Midwives are nurses who specialize in the care of maternity patients and the delivery of babies. In the past, midwives worked largely under the supervision of gynaecologists, but the country's shortage of qualified medical personnel has resulted in a move towards greater independence and authority in the case of healthy pregnancies and problem-free deliveries.
Midwives deliver babies and provide antenatal and postnatal advice, care and support to women, their babies, their partners and families. They work as part of a team of professional and medical staff that includes doctors, social workers and health visitors. They refer patients to gynaecologists when problems in pregnancy are diagnosed. If complications arise during delivery, midwives have to administer stipulated emergency measures and arrange for immediate attention by a gynaecologist.
Midwives examine and monitor patients during pregnancy and advise them in respect of diet and health practices. They carry out screening tests, take patient samples, pulses, temperatures and blood pressures. They provide information, emotional support and reassurance to women and their partners. They might conduct initial examinations of maternity patients who have just been admitted into a maternity ward. They stay with patients during labour to reassure them, monitor them, assist them and administer medication. They monitor the foetus during labour, assist with the delivery of the baby, conduct postpartum examinations and are involved in the general treatment of mothers and babies. They have to help parents to cope with miscarriage, termination, stillbrith and neonatal death. Other tasks are writing records, assessing care requirements or writing care plans, and training student midwives.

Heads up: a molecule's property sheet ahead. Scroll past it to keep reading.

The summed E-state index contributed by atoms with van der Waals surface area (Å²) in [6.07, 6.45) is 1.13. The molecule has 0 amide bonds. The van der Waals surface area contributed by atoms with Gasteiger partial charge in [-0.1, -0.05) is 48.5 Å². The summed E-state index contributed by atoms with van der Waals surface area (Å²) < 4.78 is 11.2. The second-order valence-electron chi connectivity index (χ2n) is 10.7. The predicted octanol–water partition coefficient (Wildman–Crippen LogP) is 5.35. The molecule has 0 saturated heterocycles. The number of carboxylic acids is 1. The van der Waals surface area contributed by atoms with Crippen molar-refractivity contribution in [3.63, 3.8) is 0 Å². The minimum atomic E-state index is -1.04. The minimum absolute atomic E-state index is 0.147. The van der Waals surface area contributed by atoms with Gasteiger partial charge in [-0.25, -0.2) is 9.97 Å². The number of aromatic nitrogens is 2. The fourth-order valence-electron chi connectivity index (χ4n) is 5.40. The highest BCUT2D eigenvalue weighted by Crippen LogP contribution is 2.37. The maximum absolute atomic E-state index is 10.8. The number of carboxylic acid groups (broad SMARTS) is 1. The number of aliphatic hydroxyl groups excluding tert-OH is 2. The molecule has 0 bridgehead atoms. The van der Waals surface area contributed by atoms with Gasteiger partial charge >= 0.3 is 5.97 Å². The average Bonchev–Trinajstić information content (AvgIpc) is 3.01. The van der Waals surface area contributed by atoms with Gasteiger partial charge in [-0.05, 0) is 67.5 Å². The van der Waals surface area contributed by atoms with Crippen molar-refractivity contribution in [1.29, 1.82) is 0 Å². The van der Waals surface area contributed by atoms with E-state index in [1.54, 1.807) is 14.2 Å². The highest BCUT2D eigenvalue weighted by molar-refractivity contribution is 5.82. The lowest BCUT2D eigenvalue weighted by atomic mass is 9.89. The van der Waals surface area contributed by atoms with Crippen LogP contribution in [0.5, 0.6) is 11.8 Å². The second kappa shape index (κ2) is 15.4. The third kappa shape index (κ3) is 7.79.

Midwives call on mothers after delivery to conduct examinations and instruct them on how to care for themselves and their new babies.
Skills that midwives need are the ability to deal with emotionally charged situations, excellent teamworking skills, interpersonal and communication skills, strong observational skills and an interest in the process of pregnancy and birth.
Abot College of Health Sciences and Technology, Adventist University of Central Africa, Aga Khan University, Aga Khan University (Tanzania), Alliance International University, Anglican University College of Technology, Bamalete Lutheran School of Nursing, Bimaks College of Business and Health Sciences, Bishop Stuart Universities, Cape Peninsula University of Technology, Catholic University of Health and Allied Sciences, Chuka University, Deborah Retief Memorial School of Nursing/Institute of Health Sciences/ Kanye Seventh Day Adventist College of Nursing, Dedan Kimathi University of Technology, Egerton University, Embu University College, Empilweni Education, Garden City University College, Gideon Roberts University, Great Lakes University of Kisumu, Healthnicon SA, Hubert Kairuki Memorial University, Kabarak University, Kenya Methodist University, Kenyatta University, Kibogora Polytechnic, Life Healthcare Group, Lira University, Lusaka Apex Medical University, Makerere University, Malawi College of Health Sciences, Masinde Muliro University of Science and Technology, Moi University, Mount Kenya University, Muhimbili University of Health and Allied Sciences, Muni University, Mzuzu University, National University of Lesotho, Nelson Mandela Metropolitan University, North-West University, Pwani University College, Sefako Makgatho Health Sciences University, South Eastern Kenya University, Texila American University, Tshwane University of Technology, Uganda Christian University, Umma University, University of Botswana, University of Eastern Africa Baraton, University of Fort Hare, University of Johannesburg, University of Kabianga, University of KwaZulu-Natal, University of Limpopo, University of Nairobi, University of Namibia, University of Pretoria, University of Rwanda, University of Swaziland, University of the Witwatersrand, Uzima University College, Victoria University, Walter Sisulu University